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Carlsbad sued over Quarry Creek project
By Thor Kamban Biberman, May 10, 2013

A lawsuit has been filed in Superior Court in Vista against the city of Carlsbad over its City Council’s approval of the planned 656-unit residential portion of the Quarry Creek development adjacent to Oceanside's city limits.

A citizen’s group known as Preserve Calavera alleges the Carlsbad City Council should not have approved the Corky McMillin Cos. roughly 160-acre development last month because it didn’t consider possible impacts to area traffic, to Buena Vista Creek and other water sources, and other issues. The complaint also cited the possible impact to the Marron-Hayes Adobe, which is in a separate ownership but is surrounded by the property.

The development, along the south side of state Route 78 west of College Boulevard, is adjacent to the 380,000-square-foot Quarry Creek Shopping Center that McMillin built years ago. This development calls for a mix of product types that would be predominantly multifamily units.

Todd Galarneau, a McMillin senior vice president, said if there were single-family units, “they would have very small lots.”

About 60 percent of the site would remain in permanent open space.

Galarneau said if all goes as McMillin would hope, grading would begin early next year, with the first units becoming available around the third quarter of 2015.

Perhaps the largest bone of contention is over McMillin’s decision to develop on a 56-acre portion of the property known as "the panhandle” that, while having roads and trails, is otherwise undisturbed. Much of the rest of the property was heavily mined.

Everett DeLano, an Escondido attorney with DeLano and DeLano, who represents Preserve Calavera, said there are numerous problems with placing much of the development on the panhandle, including its proximity to water sources and traffic.

“Every bit of traffic dumps onto Oceanside roads,” DeLano said. “There are no Carlsbad roads that service this project.”

Galarneau, who said “the project that the City Council approved is a very balanced one,” said McMillin plans to spend millions of dollars to mitigate traffic impacts below a level of significance.

“We not only coordinated our traffic plans with Carlsbad, but with Oceanside as well,” Galarneau said.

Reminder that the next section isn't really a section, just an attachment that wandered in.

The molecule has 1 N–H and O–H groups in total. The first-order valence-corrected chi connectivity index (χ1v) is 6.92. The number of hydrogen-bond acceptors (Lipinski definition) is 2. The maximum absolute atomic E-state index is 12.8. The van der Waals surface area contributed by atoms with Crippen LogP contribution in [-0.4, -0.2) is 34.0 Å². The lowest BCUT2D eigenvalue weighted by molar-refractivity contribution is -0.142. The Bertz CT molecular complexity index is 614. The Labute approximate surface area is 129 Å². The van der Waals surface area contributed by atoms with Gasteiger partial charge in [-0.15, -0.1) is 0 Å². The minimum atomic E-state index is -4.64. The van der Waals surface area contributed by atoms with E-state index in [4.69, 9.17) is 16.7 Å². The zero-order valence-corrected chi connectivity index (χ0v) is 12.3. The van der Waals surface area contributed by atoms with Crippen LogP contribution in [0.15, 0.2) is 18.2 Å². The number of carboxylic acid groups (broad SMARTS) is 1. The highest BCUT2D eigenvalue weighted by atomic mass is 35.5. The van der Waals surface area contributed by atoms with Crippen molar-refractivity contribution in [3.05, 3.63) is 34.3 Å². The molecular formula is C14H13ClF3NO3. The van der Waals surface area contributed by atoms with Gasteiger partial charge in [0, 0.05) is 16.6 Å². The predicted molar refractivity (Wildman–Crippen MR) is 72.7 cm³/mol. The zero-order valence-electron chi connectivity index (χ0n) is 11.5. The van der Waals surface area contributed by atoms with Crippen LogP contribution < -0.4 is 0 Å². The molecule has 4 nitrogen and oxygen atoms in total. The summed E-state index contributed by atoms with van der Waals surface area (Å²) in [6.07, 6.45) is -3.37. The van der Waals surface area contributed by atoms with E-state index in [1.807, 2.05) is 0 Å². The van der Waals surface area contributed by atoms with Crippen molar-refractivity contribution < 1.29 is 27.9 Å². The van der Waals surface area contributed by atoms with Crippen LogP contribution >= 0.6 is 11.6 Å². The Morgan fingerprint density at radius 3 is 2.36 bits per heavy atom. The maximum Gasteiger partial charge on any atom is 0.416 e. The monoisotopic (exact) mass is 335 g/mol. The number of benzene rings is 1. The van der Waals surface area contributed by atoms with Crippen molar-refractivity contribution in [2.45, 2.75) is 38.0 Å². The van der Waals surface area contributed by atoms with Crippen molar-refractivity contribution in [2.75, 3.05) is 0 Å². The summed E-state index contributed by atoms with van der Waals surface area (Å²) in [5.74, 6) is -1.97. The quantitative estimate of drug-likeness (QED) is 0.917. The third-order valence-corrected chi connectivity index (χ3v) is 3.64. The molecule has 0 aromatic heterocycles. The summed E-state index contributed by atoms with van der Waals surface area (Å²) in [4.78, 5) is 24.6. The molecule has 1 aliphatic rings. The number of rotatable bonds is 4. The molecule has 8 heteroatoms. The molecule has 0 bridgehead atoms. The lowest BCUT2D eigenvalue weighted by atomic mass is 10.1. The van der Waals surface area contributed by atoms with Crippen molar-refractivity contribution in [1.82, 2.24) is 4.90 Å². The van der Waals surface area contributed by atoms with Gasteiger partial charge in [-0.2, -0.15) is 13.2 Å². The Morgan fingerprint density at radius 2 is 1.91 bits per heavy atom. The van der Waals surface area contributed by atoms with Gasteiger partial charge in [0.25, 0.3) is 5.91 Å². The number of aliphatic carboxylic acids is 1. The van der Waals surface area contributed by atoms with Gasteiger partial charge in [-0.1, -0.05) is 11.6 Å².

This will mean improvements to the intersections of Lake and College boulevards, Plaza Drive and College Boulevard, as well as an electronic speed sign on College Boulevard in the vicinity of the project.

“We’re also making a cash payment for improvements to the Vista Way and College Boulevard intersection,” Galarneau added.

DeLano, who may be best known for his battles against the Gregory Canyon Landfill, contends another issue is due to the fact that the nearest fire station to the project is not in Carlsbad but in Oceanside, “and you can’t just expect Oceanside to pick up the slack.”

Galarneau said there are reciprocating agreements between cities on fire protection, and even if there weren’t and the Oceanside station wasn’t there, the community would still be adequately protected.

Diane Nygaard, Preserve Calavera president, who concedes that not having any development on the property “would be a dream come true,” said she might have been satisfied with even a high density development if those units were clustered off the panhandle.

“If you reduced the footprint of the development, you could get more per acre, but this land was originally only zoned for 293 units,” Nygaard said.

DeLano said a revised housing element pushed the working figure to about 500 units within the past couple of years. The Carlsbad Planning Commission later approved zoning for a 600-unit plan that McMillin pushed up to 656 units, telling the city it needed that number to make a sufficiently profitable return. That was the figure approved by the Carlsbad City Council in April.

As for the Marron-Hayes Adobe, which is still occupied, San Diego’s Save Our Heritage Organisation listed that property as one of its most endangered developments due to the specter of the Quarry Creek project.

Galarneau countered that because of the way Quarry Creek project will be situated, the development won’t even be seen from the adobe.

Nygaard said impacts to the El Salto waterfall on the land, which is a Native American sacred site that dates back 9,000 years, must also be considered.

Carlsbad was in the process of being served with the complaint Friday and said it needed more time to digest its contents.


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